Gregory W. Albers, MD

Publication Details

  • Stroke Treatment Academic Industry Roundtable Research Priorities in the Assessment of Neurothrombectomy Devices STROKE Saver, J. L., Jovin, T. G., Smith, W. S., Albers, G. W. 2013; 44 (12): 3596-3601

    Abstract:

    The goal of the Stroke Treatment Academic Industry Roundtable (STAIR) meetings is to advance the development of stroke therapies. At STAIR VIII, consensus recommendations were developed for clinical trial strategies to demonstrate the benefit of endovascular reperfusion therapies for acute ischemic stroke.Prospects for success with forthcoming endovascular trials are robust, because new neurothrombectomy devices have superior reperfusion efficacy compared with earlier-generation interventions. Specific recommendations are provided for trial designs in 3 populations: (1) patients undergoing intravenous fibrinolysis, (2) early patients ineligible for or having failed intravenous fibrinolysis, and (3) wake-up and other late-presenting patients. Among intravenous fibrinolysis-eligible patients, key principles are that CT or MRI confirmation of target arterial occlusions should precede randomization; endovascular intervention should be pursued with the greatest rapidity possible; and combined intravenous and neurothrombectomy therapy is more promising than neurothrombectomy alone. Among patients ineligible for or having failed intravenous fibrinolysis, scientific equipoise was affirmed and the need to randomize all eligible patients emphasized. Vessel imaging to confirm occlusion is mandatory, and infarct core and penumbral imaging is desirable in later time windows. Additional STAIR VIII recommendations include approaches to test multiple devices in a single trial, utility weighting of disability end points, and adaptive designs to delineate time and tissue injury thresholds at which benefits from intervention no longer accrue.Endovascular research priorities in acute ischemic stroke are to perform trials testing new, highly effective neuro thrombectomy devices rapidly deployed in patients confirmed to have target vessel occlusions.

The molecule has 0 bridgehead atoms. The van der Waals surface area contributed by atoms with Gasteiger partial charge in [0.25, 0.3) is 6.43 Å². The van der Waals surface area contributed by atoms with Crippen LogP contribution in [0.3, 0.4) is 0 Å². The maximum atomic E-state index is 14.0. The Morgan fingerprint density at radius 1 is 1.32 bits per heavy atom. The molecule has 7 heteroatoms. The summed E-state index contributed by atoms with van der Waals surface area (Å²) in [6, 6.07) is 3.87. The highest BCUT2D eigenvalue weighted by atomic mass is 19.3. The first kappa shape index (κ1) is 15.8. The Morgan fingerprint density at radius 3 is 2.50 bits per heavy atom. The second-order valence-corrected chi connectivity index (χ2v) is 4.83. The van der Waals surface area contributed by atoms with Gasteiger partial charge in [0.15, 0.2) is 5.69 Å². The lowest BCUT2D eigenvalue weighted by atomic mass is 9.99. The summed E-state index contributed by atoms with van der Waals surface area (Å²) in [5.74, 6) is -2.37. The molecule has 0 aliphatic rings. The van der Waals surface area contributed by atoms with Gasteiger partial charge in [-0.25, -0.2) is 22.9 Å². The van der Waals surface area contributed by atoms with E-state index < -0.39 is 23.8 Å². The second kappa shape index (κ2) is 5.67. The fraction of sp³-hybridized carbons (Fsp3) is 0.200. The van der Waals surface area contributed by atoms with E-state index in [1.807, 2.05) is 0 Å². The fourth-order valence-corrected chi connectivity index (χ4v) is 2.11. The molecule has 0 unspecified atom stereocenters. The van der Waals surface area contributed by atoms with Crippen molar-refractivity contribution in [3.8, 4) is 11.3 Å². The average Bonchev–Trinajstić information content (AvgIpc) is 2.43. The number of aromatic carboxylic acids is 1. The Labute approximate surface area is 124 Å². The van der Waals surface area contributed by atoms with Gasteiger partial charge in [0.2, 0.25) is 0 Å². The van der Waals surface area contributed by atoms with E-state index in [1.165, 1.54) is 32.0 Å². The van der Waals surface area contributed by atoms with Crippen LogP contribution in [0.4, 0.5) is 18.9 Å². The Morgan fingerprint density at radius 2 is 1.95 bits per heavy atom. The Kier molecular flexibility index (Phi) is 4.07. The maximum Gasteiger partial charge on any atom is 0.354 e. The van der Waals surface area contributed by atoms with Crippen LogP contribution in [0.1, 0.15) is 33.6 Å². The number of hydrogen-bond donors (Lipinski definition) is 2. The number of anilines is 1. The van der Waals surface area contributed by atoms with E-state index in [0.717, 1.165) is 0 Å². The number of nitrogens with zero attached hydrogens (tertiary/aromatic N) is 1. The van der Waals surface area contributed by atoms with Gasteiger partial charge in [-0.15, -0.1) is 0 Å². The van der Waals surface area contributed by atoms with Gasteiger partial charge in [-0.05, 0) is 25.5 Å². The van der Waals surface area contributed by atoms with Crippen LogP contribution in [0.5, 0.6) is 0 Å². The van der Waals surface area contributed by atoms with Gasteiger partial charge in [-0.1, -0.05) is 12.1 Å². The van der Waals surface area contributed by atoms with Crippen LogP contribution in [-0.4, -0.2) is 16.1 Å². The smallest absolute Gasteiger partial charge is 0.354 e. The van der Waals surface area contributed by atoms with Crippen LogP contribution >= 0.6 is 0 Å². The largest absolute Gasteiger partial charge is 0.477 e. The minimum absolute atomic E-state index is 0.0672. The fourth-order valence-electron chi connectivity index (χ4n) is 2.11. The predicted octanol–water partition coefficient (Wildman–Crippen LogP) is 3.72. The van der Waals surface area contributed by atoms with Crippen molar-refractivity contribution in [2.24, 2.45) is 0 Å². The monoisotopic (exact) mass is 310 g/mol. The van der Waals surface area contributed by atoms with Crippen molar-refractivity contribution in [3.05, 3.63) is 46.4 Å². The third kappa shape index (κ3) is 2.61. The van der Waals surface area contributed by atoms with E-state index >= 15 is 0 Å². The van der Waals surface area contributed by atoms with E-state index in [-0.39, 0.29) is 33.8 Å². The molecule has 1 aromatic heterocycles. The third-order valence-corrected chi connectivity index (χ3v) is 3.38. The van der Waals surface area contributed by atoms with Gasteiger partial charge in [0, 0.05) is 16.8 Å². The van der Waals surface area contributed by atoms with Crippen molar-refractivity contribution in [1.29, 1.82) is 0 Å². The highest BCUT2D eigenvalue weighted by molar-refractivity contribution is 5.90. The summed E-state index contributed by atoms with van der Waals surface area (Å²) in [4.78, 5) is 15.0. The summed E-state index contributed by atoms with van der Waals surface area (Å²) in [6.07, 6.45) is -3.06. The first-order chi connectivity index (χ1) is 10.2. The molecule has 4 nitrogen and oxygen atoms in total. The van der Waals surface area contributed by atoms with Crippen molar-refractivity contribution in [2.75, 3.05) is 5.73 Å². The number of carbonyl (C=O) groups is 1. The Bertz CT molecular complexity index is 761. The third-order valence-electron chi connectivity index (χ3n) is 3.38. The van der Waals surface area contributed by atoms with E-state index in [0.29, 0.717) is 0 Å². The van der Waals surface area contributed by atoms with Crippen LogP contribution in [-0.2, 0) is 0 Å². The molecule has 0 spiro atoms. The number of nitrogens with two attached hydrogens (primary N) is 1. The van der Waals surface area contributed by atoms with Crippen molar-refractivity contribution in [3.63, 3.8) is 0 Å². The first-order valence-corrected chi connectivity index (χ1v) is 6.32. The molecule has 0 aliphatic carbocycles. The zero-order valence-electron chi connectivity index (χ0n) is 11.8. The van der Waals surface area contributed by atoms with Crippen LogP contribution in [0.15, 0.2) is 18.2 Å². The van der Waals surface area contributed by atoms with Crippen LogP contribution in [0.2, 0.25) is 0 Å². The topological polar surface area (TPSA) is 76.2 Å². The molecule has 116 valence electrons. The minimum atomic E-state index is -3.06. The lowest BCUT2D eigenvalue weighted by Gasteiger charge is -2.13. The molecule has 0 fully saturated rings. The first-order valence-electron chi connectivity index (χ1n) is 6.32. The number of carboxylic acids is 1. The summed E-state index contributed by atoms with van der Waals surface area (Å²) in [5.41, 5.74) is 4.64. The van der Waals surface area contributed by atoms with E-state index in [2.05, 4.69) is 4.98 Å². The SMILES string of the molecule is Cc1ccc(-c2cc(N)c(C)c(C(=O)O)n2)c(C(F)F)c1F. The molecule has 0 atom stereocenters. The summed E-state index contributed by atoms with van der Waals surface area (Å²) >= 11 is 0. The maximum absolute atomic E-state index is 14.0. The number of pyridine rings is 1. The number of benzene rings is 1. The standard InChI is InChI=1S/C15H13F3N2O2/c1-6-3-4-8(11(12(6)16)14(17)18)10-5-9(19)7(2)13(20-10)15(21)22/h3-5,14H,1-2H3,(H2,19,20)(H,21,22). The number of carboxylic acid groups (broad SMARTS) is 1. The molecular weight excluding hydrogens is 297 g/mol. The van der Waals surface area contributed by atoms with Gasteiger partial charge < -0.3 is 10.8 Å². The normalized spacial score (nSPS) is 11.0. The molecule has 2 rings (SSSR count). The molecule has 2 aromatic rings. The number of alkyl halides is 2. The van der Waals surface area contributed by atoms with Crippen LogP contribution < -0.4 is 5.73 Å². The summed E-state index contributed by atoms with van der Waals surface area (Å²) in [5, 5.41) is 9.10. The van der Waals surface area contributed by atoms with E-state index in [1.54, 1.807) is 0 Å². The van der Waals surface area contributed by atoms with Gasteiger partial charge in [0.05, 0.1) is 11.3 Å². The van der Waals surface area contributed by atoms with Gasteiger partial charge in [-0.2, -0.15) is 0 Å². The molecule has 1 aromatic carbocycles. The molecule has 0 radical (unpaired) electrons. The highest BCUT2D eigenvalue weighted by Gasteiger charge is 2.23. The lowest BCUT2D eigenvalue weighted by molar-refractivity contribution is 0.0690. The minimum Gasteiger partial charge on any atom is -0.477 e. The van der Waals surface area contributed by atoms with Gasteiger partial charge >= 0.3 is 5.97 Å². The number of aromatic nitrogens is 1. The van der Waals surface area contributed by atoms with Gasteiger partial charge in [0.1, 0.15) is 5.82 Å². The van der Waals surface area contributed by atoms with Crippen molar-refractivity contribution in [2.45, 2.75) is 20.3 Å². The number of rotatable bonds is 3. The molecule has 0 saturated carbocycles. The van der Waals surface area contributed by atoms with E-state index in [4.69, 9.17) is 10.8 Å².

View details for DOI 10.1161/STROKEAHA.113.002769

    View details for Web of Science ID 000327386300346

    View details for PubMedID 24193797

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